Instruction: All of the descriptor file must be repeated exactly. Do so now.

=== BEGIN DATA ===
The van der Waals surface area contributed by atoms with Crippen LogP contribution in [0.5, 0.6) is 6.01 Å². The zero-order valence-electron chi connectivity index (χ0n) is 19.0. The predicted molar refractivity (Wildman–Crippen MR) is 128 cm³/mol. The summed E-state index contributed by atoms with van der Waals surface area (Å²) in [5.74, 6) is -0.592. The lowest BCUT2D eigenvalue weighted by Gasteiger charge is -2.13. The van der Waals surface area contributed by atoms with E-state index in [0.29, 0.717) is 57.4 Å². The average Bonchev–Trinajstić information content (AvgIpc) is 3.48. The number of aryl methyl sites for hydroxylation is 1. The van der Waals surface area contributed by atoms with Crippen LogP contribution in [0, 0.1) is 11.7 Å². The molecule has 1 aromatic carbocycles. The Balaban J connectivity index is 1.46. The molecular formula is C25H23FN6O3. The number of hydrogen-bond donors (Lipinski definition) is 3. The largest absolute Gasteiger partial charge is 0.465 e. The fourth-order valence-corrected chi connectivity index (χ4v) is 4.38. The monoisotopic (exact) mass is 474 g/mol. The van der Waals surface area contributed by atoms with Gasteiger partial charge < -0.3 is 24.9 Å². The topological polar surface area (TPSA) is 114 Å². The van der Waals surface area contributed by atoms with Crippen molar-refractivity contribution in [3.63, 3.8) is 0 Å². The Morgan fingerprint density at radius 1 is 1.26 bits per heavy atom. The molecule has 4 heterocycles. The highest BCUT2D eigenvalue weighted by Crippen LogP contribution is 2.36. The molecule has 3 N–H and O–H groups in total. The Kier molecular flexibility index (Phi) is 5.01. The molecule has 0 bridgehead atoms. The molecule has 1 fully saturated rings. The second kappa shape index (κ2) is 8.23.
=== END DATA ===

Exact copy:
The van der Waals surface area contributed by atoms with Crippen LogP contribution in [0.5, 0.6) is 6.01 Å². The zero-order valence-electron chi connectivity index (χ0n) is 19.0. The predicted molar refractivity (Wildman–Crippen MR) is 128 cm³/mol. The summed E-state index contributed by atoms with van der Waals surface area (Å²) in [5.74, 6) is -0.592. The lowest BCUT2D eigenvalue weighted by Gasteiger charge is -2.13. The van der Waals surface area contributed by atoms with E-state index in [0.29, 0.717) is 57.4 Å². The average Bonchev–Trinajstić information content (AvgIpc) is 3.48. The number of aryl methyl sites for hydroxylation is 1. The van der Waals surface area contributed by atoms with Crippen LogP contribution in [0, 0.1) is 11.7 Å². The molecule has 1 aromatic carbocycles. The Balaban J connectivity index is 1.46. The molecular formula is C25H23FN6O3. The number of hydrogen-bond donors (Lipinski definition) is 3. The largest absolute Gasteiger partial charge is 0.465 e. The fourth-order valence-corrected chi connectivity index (χ4v) is 4.38. The monoisotopic (exact) mass is 474 g/mol. The van der Waals surface area contributed by atoms with Gasteiger partial charge < -0.3 is 24.9 Å². The topological polar surface area (TPSA) is 114 Å². The van der Waals surface area contributed by atoms with Crippen molar-refractivity contribution in [3.63, 3.8) is 0 Å². The Morgan fingerprint density at radius 1 is 1.26 bits per heavy atom. The molecule has 4 heterocycles. The highest BCUT2D eigenvalue weighted by Crippen LogP contribution is 2.36. The molecule has 3 N–H and O–H groups in total. The Kier molecular flexibility index (Phi) is 5.01. The molecule has 0 bridgehead atoms. The molecule has 1 fully saturated rings. The second kappa shape index (κ2) is 8.23.